So as I move into 2018, the year of…wait for it…SURRENDER. I again turn to the words I’ve been handed so far. Trust and then give and then patience. They all add up, and they all have purpose. For they are the steps. They are the answers. They are the plans that I’ve been looking for. And I need only listen to let them lead me forward.

Wax On, Wax Off, Be Patient

This past Mother’s Day my brother got up in front of our church to talk about a lesson he learned from a rather unlikely source. He started out by relating to all of us, asking if we’d ever felt impatient when it came to getting the things we want out of life.

“Have you ever felt like you were ready for something, but no matter how hard you tried, you saw no forward progress?”

He didn’t ask us to raise our hands, but it felt almost impossible not to. I’ve grown all too familiar with that nagging impatience, this year more than ever. There’s so much I want to do, so much I want to accomplish, so much I want to become and I keep saying, keep praying, I’m ready. I’m ready now.

It’s not an uncommon feeling, and it’s not one I’m unfamiliar with. How many times throughout our lives have we thought, “okay, I’m here in my life but I’m ready to be there, and I’m ready right now! I’m done waiting.” But then how often do we get there or somewhere else we never imagined, and realize how little we had known before, and how much further we had to go to in order to truly appreciate where we ended up?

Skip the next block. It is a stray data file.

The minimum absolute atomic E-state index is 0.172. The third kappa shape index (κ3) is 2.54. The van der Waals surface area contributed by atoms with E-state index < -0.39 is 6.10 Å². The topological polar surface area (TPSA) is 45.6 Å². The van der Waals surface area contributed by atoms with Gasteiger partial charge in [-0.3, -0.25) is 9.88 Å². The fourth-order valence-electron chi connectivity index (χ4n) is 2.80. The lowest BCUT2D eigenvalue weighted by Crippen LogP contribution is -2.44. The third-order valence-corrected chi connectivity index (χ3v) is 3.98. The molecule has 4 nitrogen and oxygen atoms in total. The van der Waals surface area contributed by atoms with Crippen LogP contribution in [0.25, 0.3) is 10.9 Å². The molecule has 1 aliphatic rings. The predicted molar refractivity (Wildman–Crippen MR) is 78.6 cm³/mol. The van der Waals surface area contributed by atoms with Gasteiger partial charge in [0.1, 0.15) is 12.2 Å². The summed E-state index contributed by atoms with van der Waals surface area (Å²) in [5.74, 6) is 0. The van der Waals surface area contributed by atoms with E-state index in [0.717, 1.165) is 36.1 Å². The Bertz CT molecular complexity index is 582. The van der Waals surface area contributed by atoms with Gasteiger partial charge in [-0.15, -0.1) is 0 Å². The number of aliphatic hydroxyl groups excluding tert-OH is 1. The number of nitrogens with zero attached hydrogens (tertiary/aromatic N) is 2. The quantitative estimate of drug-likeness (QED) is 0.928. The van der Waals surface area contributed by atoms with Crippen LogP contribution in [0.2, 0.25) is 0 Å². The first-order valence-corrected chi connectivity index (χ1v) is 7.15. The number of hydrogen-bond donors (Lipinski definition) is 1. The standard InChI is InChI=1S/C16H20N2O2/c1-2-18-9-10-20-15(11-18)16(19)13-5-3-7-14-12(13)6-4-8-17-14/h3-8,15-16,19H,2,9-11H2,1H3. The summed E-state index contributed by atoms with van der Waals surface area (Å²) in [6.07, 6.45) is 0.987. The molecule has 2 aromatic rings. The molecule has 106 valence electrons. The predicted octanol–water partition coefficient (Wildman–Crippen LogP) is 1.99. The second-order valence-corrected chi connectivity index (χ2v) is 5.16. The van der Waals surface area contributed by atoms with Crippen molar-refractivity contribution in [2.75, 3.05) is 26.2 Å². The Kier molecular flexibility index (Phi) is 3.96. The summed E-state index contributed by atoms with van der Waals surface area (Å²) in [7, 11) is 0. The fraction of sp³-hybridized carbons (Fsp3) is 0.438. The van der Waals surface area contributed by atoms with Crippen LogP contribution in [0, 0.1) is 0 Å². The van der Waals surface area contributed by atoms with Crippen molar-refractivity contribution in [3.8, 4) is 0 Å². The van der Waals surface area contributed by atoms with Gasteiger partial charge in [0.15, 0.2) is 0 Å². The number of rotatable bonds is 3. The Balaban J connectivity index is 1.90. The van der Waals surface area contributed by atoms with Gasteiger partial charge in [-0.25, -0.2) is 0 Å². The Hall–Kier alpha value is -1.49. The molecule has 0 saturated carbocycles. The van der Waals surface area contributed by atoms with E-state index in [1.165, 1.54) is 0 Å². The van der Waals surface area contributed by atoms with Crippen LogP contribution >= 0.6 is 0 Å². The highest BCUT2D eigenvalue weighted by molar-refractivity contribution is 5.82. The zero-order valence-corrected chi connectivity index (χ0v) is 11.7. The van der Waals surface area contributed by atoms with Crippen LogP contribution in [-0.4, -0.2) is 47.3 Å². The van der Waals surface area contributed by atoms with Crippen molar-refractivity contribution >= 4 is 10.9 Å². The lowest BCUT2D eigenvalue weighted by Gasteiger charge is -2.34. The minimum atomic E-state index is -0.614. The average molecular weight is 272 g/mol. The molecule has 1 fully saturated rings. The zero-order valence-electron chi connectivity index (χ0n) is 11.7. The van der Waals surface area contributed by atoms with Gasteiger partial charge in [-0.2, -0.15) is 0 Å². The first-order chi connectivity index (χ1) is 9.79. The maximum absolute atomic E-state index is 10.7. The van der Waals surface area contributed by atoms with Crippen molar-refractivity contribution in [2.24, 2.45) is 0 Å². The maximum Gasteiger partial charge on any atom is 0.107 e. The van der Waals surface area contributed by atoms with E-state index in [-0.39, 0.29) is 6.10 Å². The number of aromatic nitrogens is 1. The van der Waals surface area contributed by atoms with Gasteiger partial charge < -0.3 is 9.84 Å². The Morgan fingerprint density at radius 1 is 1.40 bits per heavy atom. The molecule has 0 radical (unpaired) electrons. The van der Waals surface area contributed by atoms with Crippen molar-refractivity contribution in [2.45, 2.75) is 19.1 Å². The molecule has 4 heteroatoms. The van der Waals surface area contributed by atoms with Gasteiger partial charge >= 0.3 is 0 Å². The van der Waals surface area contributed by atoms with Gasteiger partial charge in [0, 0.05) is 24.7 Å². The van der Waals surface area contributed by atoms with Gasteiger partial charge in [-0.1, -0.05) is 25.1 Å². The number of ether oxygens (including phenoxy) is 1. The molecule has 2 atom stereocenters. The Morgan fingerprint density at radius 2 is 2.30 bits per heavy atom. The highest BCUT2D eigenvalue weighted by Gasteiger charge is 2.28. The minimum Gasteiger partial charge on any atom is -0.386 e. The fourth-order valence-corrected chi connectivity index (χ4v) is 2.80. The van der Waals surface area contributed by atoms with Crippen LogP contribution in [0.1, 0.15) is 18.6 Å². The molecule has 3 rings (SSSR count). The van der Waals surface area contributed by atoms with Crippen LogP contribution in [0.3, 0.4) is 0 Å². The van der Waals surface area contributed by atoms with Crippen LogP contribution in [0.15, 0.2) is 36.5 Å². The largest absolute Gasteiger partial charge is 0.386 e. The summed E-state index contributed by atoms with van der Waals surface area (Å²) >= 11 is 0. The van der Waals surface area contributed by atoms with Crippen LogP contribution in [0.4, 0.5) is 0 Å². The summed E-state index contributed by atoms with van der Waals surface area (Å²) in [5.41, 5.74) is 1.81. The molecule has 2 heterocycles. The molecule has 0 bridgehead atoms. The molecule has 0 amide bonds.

“Think of The Karate Kid,” my brother said. “Daniel Larusso, or Daniel-san as Mr. Miyagi calls him, shows up on his first day of training and pretty much says, ‘I’m ready to be a karate master now!’ and what does Mr. Miyagi do? He gives him a sponge and tells him to wax the floor. He gives him a brush and tells him to paint the fence.”

We all nod, having probably seen the movie more times than we could count. We knew what the sponge and the brush really stood for. We knew their disguise as household chores were actually training methods of their own. I thought back to the first time I saw the movie and how my mind was blown when Daniel figured out he’d learned exactly what he’d hoped to be taught, even if he hadn’t realized he’d been taught it in the first place.

“Recently I’ve started to think about those things in my life that seem like chores, or the things that are put in front of me that seem like nothing more than a waste of time. I’m starting to think they’re not.”

I sat back in my chair, letting the wisdom of my brother’s words sink in. We are all Daniels. We are all being challenged and trained to get where we’re intended to go, even if we don’t know it yet. The lessons we are learning with each day—even if they seem unrelated to anything we’re hoping to accomplish—could be exactly what we need to accomplish something even bigger.

“So we just need to keep it up,” my brother said in closing, “wax on, wax off.”